Lambert Wilson, Isabelle Carre, Olivier Gourmet, Laurent Stocker
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… what might have been riveting is merely workmanlike and rather flat and forgettable.
This modest drama is set in wartime France, and intermittently in London, beginning in April 1940 shortly before the collapse of France’s army and its surrender to Germany. Lambert Wilson plays General Charles De Gaulle, an uncompromising voice in the wilderness who refuses to accept defeat whilst surrounded by would-be appeasers. Most prominent among these is, ironically, the WW1 hero Marshal Petain (Philippe Laudenbach).
Lambert is perfectly cast, a lookalike who also replicates De Gaulle’s mannerisms to a tee. Similarly uncanny is Tim Hudson, who plays Winston Churchill and therefore gets a lot of the best lines. (Responding to the suggestion of abandoning France to its fate, he says “Feeding the crocodile in the hope he’ll eat us last is not what I’d call foreign policy”.)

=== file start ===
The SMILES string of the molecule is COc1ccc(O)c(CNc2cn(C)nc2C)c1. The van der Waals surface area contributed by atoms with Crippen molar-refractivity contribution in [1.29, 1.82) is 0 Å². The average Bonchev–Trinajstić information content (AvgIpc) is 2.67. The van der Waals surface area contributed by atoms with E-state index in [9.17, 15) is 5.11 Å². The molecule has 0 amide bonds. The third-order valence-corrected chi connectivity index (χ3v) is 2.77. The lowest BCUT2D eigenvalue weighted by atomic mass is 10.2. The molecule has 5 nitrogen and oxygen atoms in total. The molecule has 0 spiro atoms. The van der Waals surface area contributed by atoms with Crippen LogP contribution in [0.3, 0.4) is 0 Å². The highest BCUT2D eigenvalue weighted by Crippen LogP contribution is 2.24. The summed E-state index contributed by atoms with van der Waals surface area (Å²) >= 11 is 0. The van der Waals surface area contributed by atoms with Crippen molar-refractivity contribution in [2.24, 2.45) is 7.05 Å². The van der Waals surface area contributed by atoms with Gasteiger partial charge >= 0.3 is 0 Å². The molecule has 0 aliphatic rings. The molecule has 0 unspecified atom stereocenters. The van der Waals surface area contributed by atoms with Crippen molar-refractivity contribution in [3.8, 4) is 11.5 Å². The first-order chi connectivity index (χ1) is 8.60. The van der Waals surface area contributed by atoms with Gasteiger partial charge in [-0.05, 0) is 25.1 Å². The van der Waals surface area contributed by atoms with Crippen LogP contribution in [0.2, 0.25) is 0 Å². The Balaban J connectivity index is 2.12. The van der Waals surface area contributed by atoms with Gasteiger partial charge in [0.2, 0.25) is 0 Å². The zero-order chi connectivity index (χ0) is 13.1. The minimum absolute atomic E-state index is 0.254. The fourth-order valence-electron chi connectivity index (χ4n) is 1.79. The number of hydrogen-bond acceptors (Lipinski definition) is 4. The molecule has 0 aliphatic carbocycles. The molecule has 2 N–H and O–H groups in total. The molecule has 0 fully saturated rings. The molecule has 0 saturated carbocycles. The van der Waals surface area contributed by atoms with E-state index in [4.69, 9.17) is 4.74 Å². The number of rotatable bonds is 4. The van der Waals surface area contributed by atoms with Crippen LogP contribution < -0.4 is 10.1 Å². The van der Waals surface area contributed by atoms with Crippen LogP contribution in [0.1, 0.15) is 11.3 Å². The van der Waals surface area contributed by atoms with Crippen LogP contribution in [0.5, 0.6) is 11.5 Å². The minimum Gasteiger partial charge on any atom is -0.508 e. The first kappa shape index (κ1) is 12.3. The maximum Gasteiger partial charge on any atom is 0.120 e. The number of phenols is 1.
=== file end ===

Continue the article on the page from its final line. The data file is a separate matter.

Unfortunately, that is pretty much the extent of the good news. What follows is largely history-by-numbers, with clunky and expository dialogue – obviously inserted for our ‘education’ – particularly between De Gaulle and his wife Yvonne (Isabelle Carre). There’s an effective nightmare sequence, in which Yvonne imagines her house being taken over by drunken German soldiers, and a brief yet suspenseful scene in which people wait to see if the Luftwaffe will bomb their ship… but it’s clutching at straws.
De Gaulle went on to lead Free France from London, encouraging the struggle against the Nazis with his powerful radio broadcasts. (“Words are the only weapons I have left”, he tells Churchill.) Laudable and crucial though this undoubtedly was, it’s never made clear why he was quite so lionised in comparison with the actual Resistance fighters on the ground.
De Gaulle is watchable enough, and well acted, and of course concerns itself with tumultuous events. But therein lies the disappointment: what might have been riveting is merely workmanlike and rather flat and forgettable.